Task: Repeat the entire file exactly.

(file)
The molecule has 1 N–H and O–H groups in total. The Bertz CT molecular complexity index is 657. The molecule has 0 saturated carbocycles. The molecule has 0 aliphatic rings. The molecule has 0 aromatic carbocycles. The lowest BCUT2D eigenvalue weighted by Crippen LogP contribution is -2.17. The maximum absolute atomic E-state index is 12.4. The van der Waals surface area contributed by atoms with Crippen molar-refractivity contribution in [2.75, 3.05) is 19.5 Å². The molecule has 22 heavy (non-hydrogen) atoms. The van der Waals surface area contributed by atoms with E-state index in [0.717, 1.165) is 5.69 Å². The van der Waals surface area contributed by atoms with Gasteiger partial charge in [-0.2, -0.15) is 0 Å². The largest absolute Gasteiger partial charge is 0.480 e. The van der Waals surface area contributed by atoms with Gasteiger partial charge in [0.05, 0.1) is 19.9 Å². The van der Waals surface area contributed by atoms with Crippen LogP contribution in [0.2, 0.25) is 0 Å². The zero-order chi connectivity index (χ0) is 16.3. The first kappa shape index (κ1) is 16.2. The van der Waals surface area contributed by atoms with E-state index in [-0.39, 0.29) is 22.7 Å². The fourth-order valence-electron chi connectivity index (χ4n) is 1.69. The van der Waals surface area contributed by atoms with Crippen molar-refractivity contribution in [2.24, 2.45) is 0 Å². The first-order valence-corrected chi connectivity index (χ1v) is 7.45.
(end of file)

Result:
The molecule has 1 N–H and O–H groups in total. The Bertz CT molecular complexity index is 657. The molecule has 0 saturated carbocycles. The molecule has 0 aliphatic rings. The molecule has 0 aromatic carbocycles. The lowest BCUT2D eigenvalue weighted by Crippen LogP contribution is -2.17. The maximum absolute atomic E-state index is 12.4. The van der Waals surface area contributed by atoms with Crippen molar-refractivity contribution in [2.75, 3.05) is 19.5 Å². The molecule has 22 heavy (non-hydrogen) atoms. The van der Waals surface area contributed by atoms with E-state index in [0.717, 1.165) is 5.69 Å². The van der Waals surface area contributed by atoms with Gasteiger partial charge in [-0.2, -0.15) is 0 Å². The largest absolute Gasteiger partial charge is 0.480 e. The van der Waals surface area contributed by atoms with Gasteiger partial charge in [0.05, 0.1) is 19.9 Å². The van der Waals surface area contributed by atoms with Crippen LogP contribution in [0.2, 0.25) is 0 Å². The zero-order chi connectivity index (χ0) is 16.3. The first kappa shape index (κ1) is 16.2. The van der Waals surface area contributed by atoms with E-state index in [-0.39, 0.29) is 22.7 Å². The fourth-order valence-electron chi connectivity index (χ4n) is 1.69. The van der Waals surface area contributed by atoms with Crippen molar-refractivity contribution in [2.24, 2.45) is 0 Å². The first-order valence-corrected chi connectivity index (χ1v) is 7.45.